Calls of accountability have grown louder over the years from all political sides, starting most notably with the Tea Party movement and progressing to Occupy Wall Street.

The corruption and need for real change in America’s government has transcended political lines.

If the hundreds of thousands of truckers across America who keep our delivery systems running efficiently were to join together and stop hauling freight for even a week, the impact would be devastating and could not be ignored.

There’d be no food on the shelves, no fuel at our gas stations, and no medical supplies at our pharmacies and hospitals.

Congress and the President, who would like nothing more than to be perceived as our saviors and benefactors, would have no choice but to address the concerns of freight haulers, because the American people would feel the effects of the protest directly. And, chances are they’d be in the streets protesting themselves because of lack of access to essential goods they can’t live without.

We may often feel as if we, as individuals, have no power against the mighty United States government, but as Karl Denninger points out, we have much more power than we think.

If we get just 10% of America on board the entire game changes.

Especially when the business world — and government — realize that the next one is Black Friday weekend.

Just 10% of Americans can change the course of history, much like they did during the Revolutionary War.

Whether it happens in October, during Black Friday sales this November, or at some point in the future, this seemingly untenable situation is coming to a head.

Robert Kennedy may have said it best:

A revolution is coming — a revolution which will be peaceful if we are wise enough; compassionate if we care enough; successful if we are fortunate enough — But a revolution which is coming whether we will it or not. We can affect its character; we cannot alter its inevitability.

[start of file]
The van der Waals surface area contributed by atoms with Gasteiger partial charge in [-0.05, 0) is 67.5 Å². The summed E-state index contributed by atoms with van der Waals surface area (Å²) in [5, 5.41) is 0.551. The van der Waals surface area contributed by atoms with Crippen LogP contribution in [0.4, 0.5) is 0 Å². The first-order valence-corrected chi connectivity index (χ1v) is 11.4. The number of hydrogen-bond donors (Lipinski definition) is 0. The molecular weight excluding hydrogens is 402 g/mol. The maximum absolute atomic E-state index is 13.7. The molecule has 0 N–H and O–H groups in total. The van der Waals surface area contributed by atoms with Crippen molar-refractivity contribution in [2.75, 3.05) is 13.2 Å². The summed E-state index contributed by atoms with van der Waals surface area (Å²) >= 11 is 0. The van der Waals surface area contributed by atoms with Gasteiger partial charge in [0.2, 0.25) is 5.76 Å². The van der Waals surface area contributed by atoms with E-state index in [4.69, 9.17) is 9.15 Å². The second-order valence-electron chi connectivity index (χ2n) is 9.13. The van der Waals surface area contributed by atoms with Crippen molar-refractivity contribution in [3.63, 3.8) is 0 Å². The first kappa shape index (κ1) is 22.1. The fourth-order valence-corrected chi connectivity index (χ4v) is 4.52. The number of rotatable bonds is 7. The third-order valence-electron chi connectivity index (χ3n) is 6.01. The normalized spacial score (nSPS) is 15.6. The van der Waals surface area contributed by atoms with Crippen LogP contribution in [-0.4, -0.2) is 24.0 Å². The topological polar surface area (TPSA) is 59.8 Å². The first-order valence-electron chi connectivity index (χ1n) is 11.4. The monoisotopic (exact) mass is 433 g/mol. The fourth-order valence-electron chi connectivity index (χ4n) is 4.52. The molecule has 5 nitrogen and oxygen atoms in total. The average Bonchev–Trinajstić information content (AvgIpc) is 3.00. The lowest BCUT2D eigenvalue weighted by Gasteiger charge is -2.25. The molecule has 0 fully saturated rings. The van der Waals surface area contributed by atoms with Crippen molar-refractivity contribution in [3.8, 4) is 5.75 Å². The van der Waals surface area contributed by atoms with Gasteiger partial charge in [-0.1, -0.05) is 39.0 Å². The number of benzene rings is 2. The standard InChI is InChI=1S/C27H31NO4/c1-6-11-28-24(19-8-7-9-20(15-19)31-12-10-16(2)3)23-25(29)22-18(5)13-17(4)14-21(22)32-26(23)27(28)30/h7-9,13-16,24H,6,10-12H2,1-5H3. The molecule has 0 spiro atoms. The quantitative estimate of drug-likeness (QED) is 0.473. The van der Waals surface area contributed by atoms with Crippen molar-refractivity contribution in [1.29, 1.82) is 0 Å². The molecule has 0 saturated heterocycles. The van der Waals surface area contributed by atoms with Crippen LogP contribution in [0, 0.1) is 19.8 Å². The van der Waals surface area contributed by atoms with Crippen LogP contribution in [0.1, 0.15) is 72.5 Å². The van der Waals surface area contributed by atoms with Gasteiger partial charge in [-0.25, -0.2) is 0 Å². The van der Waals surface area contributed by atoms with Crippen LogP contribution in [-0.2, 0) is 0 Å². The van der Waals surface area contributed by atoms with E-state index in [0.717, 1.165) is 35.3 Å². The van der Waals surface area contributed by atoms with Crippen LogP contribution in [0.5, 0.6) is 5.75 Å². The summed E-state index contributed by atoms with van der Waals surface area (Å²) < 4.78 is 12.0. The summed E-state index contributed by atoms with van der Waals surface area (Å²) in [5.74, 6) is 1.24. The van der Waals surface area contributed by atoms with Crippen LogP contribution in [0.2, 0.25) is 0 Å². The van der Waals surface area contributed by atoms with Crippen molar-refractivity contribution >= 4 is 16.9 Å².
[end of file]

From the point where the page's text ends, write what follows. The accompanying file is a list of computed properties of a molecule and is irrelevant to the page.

Robert Kennedy
Senate Floor
May 9, 1966

The snowball in America continues to roll down the hill, gaining speed and mass.

Please Spread The Word And Share This Post


The Epic Struggle of A Student Trapped In Gaza

The Epic Struggle of A Trapped Student


By: Fidaa Abuassi


Last night, I had a dream that I was running, running and running, and I kept running till I glanced an emergency exit. Though I cannot remember whether I made my way out, I woke up feeling breathless. Strangled. Suffocated. I cannot even find a better word to describe that feeling, but I think it would suffice to say I woke up to another morning in Gaza! Every night I sleep hopefully that tomorrow is a “better” day only to have a “bitter” one instead. My mornings in Gaza are as salty as the tap water I wash –or rather taint– my face with. I even replaced my “good morning” to my mother with “sabah el-maleh” (salty morning). Despite myself, however, every night I rekindle my hope that tomorrow will bring me a “good morning”.